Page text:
Posted by: miilee | February 19, 2010

The Two Yesterdays…

Another tear slipped down her cheek, and like the others before it, joined the little puddle on the window sill and she closed her eyes, hoping at least that will stop more from coming. Yet, another one squeezed itself from beneath her lashes like a prisoner making a get away.

The problem with being an avid reader is that you start looking at life as a book where everything falls into place at the end; all the loose strings neatly tied up and a happy ending.

The problem with life is that either it is not a book like story or it is written by a really shitty writer. She didn’t know which.

She reached for her tissue box as yet another tear made its way down her cheek to the dark splotch on the wood. How long will it be before she stops? She wondered hopelessly as she saw with sightless eyes as it poured madly outside.

There was one sure way of stopping those tears for good and she knew it was kept in a marked bottle in the gardening cupboard, but she was not sure if she wanted to do it.

It had been some time ago, yet she couldn’t bear to think of it without crying herself to sleep.

It is like turning a page and reading the unexpected and unpleasant twist in the story…

She picked up the bottle and poured herself another drink. As she put her drink down, she felt another surge of tears and submitted to a wave of grief as it washed over her.

Vividly, she recalled every detail of that horrid day; She’d come home from her french class, waiting to bombard her little brother, Ross with some new words. Then she’d seen all the people on the porch, all looking sombre… too sombre…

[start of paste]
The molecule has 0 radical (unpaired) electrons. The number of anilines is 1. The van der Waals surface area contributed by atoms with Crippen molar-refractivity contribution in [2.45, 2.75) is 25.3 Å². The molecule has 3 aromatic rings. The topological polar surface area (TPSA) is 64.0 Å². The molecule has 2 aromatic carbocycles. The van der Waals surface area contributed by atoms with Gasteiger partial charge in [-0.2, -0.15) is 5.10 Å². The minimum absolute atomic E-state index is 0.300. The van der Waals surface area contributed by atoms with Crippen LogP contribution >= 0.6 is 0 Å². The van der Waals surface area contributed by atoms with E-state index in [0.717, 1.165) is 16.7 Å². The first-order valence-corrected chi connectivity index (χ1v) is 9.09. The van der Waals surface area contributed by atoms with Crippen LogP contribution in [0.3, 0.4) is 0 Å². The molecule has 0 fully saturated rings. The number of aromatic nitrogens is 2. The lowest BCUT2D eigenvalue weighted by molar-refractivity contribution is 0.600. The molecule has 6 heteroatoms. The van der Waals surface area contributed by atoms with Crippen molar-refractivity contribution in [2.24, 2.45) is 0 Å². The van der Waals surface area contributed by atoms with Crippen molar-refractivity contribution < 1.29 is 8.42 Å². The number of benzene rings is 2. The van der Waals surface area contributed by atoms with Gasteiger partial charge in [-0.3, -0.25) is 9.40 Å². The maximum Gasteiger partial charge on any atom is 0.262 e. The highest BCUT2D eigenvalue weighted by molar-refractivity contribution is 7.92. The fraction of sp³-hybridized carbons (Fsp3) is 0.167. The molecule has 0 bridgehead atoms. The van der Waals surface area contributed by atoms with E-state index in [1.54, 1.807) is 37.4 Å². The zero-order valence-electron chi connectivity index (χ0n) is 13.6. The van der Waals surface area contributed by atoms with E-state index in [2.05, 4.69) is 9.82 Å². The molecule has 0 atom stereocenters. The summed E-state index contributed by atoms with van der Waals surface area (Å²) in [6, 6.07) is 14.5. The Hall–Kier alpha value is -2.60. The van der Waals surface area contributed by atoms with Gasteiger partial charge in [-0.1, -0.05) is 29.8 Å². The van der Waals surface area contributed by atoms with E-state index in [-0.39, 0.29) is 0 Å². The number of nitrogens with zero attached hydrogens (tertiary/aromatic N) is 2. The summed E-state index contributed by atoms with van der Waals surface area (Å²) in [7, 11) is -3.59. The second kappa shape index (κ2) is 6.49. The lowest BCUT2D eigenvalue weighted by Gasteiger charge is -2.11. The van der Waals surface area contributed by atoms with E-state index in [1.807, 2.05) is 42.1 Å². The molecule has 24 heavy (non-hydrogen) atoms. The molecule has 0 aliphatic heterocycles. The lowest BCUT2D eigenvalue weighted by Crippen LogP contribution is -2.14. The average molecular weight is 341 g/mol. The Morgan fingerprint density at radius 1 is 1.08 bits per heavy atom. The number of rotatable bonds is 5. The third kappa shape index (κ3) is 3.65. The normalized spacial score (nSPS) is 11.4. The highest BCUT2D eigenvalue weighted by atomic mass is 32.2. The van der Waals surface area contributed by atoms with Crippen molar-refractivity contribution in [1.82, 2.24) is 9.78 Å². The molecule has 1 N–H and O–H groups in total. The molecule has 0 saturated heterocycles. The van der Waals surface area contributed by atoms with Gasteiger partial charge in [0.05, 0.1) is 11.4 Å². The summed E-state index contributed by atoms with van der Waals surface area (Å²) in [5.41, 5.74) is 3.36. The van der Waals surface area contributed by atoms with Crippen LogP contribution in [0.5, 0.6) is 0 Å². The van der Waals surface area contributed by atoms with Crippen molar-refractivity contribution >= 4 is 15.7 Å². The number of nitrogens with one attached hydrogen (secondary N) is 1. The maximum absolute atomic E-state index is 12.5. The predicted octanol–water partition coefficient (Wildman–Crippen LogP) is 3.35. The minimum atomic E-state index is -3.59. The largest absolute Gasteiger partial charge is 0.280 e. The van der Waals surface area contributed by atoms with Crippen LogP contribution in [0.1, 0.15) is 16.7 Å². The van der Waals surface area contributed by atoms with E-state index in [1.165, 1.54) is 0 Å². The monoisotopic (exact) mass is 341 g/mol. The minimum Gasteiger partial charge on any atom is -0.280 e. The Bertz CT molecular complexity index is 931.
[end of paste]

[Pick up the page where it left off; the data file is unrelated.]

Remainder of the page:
There was Uncle Mat, The Robinsons from across the road, Old Mrs. Gettle from down the street and Rev. Hastinger. The moment she’s swung the gate open, she’s known there was something wrong. She’d waved uneasily to Uncle Mat and had shouted out for mom like she did everyday. At this, Mrs. Gettle had buried her face in her handkerchief and hobbled into the house; the living room had seemed full of people and she’d hurried up the steps. Uncle max had moved towards her but the reverend had stopped him by saying ‘Let her go Mat, my son.’

Even now as she recalled it, she howled with the blinding pain of walking in to see two bodies covered with a white cloth in the center of the room as people had gathered around; little Ross had been standing next to the mantelpiece looking stunned and lost.

The glass slipped from her numb fingers and crashed to the floor but heedless, she held the window grille and wailed like a wounded animal. she sank to the floor, hardly registering the glass pieces piercing her palms…

Ross heard the shattering of glass and the howl and ran towards the living room, worry lines prominent around his eyes making him look years older than his 45. He found her on the floor by the window, her palms bleeding and a bottle in her left hand. Her grey hair were all over and tangled.
“What’s the matter Di?”
“I’m so sorry Ross! I should have been there with you that day! I shouldn’t have gone to class!” She wailed.
He restrained himself from sighing or wincing at her words and followed the routine:
“It was not your fault Di. Now will you let go of that vinegar?”

“It’s not vinegar Ross! How can you call it that? Look Ross, It is Daddy’s favorite scotch! See!”
“Yes, indeed it is daddy’s scotch Di. I didn’t notice, I’m sorry. Give it here and I’ll pour myself a drink too.”

“No Ross! You’re too young to have Daddy’s scotch!”